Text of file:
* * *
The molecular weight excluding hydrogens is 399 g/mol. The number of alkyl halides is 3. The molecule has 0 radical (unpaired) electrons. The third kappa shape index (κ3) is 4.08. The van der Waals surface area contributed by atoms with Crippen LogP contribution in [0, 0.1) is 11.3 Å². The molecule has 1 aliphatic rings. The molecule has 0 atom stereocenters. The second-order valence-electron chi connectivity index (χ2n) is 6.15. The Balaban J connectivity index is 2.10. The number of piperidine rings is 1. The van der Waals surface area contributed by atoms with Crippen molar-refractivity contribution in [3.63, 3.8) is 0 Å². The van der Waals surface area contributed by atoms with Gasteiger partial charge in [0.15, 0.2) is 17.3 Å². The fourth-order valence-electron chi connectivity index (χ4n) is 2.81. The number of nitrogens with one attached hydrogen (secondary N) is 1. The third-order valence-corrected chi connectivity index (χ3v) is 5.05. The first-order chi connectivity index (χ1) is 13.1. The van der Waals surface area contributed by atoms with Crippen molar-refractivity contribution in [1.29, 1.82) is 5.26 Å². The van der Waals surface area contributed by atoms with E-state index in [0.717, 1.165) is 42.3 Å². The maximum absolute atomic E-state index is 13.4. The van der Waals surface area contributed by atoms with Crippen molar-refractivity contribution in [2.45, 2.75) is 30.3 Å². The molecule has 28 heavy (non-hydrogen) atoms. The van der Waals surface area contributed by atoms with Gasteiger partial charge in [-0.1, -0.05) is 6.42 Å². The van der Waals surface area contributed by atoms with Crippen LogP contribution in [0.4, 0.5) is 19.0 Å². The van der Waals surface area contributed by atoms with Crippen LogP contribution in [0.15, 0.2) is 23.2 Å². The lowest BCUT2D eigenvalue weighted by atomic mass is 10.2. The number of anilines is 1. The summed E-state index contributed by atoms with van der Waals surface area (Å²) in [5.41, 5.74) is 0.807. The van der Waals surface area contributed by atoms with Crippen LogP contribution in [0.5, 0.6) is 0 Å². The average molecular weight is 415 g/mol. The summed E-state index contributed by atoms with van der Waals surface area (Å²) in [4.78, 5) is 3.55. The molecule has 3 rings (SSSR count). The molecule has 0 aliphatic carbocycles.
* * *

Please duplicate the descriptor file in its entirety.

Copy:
The molecular weight excluding hydrogens is 399 g/mol. The number of alkyl halides is 3. The molecule has 0 radical (unpaired) electrons. The third kappa shape index (κ3) is 4.08. The van der Waals surface area contributed by atoms with Crippen LogP contribution in [0, 0.1) is 11.3 Å². The molecule has 1 aliphatic rings. The molecule has 0 atom stereocenters. The second-order valence-electron chi connectivity index (χ2n) is 6.15. The Balaban J connectivity index is 2.10. The number of piperidine rings is 1. The van der Waals surface area contributed by atoms with Crippen molar-refractivity contribution in [3.63, 3.8) is 0 Å². The van der Waals surface area contributed by atoms with Gasteiger partial charge in [0.15, 0.2) is 17.3 Å². The fourth-order valence-electron chi connectivity index (χ4n) is 2.81. The number of nitrogens with one attached hydrogen (secondary N) is 1. The third-order valence-corrected chi connectivity index (χ3v) is 5.05. The first-order chi connectivity index (χ1) is 13.1. The van der Waals surface area contributed by atoms with Crippen molar-refractivity contribution in [1.29, 1.82) is 5.26 Å². The van der Waals surface area contributed by atoms with E-state index in [0.717, 1.165) is 42.3 Å². The maximum absolute atomic E-state index is 13.4. The van der Waals surface area contributed by atoms with Crippen molar-refractivity contribution in [2.45, 2.75) is 30.3 Å². The molecule has 28 heavy (non-hydrogen) atoms. The van der Waals surface area contributed by atoms with Gasteiger partial charge in [-0.1, -0.05) is 6.42 Å². The van der Waals surface area contributed by atoms with Crippen LogP contribution in [0.4, 0.5) is 19.0 Å². The van der Waals surface area contributed by atoms with Crippen LogP contribution in [0.15, 0.2) is 23.2 Å². The lowest BCUT2D eigenvalue weighted by atomic mass is 10.2. The number of anilines is 1. The summed E-state index contributed by atoms with van der Waals surface area (Å²) in [5.41, 5.74) is 0.807. The van der Waals surface area contributed by atoms with Crippen LogP contribution in [0.5, 0.6) is 0 Å². The average molecular weight is 415 g/mol. The summed E-state index contributed by atoms with van der Waals surface area (Å²) in [4.78, 5) is 3.55. The molecule has 3 rings (SSSR count). The molecule has 0 aliphatic carbocycles.